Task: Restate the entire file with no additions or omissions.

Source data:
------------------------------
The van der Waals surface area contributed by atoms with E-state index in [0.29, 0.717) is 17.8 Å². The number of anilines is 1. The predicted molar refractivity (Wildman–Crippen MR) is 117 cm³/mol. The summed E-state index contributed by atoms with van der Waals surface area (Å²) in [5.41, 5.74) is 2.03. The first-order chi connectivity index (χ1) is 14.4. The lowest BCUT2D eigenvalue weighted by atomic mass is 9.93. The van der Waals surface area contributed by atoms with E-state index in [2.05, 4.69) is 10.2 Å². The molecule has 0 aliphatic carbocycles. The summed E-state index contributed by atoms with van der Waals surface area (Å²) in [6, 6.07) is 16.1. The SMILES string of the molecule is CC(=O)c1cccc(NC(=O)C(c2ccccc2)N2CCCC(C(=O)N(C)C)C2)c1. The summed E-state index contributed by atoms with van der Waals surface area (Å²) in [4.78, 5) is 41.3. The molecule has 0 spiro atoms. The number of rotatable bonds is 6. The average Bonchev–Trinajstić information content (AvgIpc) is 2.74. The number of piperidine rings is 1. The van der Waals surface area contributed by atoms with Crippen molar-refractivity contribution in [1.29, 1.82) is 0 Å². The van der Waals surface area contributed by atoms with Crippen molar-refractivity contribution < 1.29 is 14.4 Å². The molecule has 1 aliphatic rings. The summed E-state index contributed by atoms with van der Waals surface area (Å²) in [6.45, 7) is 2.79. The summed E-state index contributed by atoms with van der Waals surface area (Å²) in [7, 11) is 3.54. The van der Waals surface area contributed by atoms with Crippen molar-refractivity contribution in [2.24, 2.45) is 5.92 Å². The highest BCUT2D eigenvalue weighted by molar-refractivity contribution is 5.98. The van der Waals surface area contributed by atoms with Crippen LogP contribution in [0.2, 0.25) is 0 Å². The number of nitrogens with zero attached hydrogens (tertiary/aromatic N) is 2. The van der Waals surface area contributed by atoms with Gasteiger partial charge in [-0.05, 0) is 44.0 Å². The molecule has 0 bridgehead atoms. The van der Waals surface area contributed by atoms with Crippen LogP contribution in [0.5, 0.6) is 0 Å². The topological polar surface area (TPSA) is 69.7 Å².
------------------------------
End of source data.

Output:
The van der Waals surface area contributed by atoms with E-state index in [0.29, 0.717) is 17.8 Å². The number of anilines is 1. The predicted molar refractivity (Wildman–Crippen MR) is 117 cm³/mol. The summed E-state index contributed by atoms with van der Waals surface area (Å²) in [5.41, 5.74) is 2.03. The first-order chi connectivity index (χ1) is 14.4. The lowest BCUT2D eigenvalue weighted by atomic mass is 9.93. The van der Waals surface area contributed by atoms with E-state index in [2.05, 4.69) is 10.2 Å². The molecule has 0 aliphatic carbocycles. The summed E-state index contributed by atoms with van der Waals surface area (Å²) in [6, 6.07) is 16.1. The SMILES string of the molecule is CC(=O)c1cccc(NC(=O)C(c2ccccc2)N2CCCC(C(=O)N(C)C)C2)c1. The summed E-state index contributed by atoms with van der Waals surface area (Å²) in [4.78, 5) is 41.3. The molecule has 0 spiro atoms. The number of rotatable bonds is 6. The average Bonchev–Trinajstić information content (AvgIpc) is 2.74. The number of piperidine rings is 1. The van der Waals surface area contributed by atoms with Crippen molar-refractivity contribution in [1.29, 1.82) is 0 Å². The van der Waals surface area contributed by atoms with Crippen molar-refractivity contribution < 1.29 is 14.4 Å². The molecule has 1 aliphatic rings. The summed E-state index contributed by atoms with van der Waals surface area (Å²) in [6.45, 7) is 2.79. The summed E-state index contributed by atoms with van der Waals surface area (Å²) in [7, 11) is 3.54. The van der Waals surface area contributed by atoms with Crippen molar-refractivity contribution in [2.24, 2.45) is 5.92 Å². The highest BCUT2D eigenvalue weighted by molar-refractivity contribution is 5.98. The van der Waals surface area contributed by atoms with Crippen LogP contribution in [0.2, 0.25) is 0 Å². The number of nitrogens with zero attached hydrogens (tertiary/aromatic N) is 2. The van der Waals surface area contributed by atoms with Gasteiger partial charge in [-0.05, 0) is 44.0 Å². The molecule has 0 bridgehead atoms. The van der Waals surface area contributed by atoms with Crippen LogP contribution in [0.5, 0.6) is 0 Å². The topological polar surface area (TPSA) is 69.7 Å².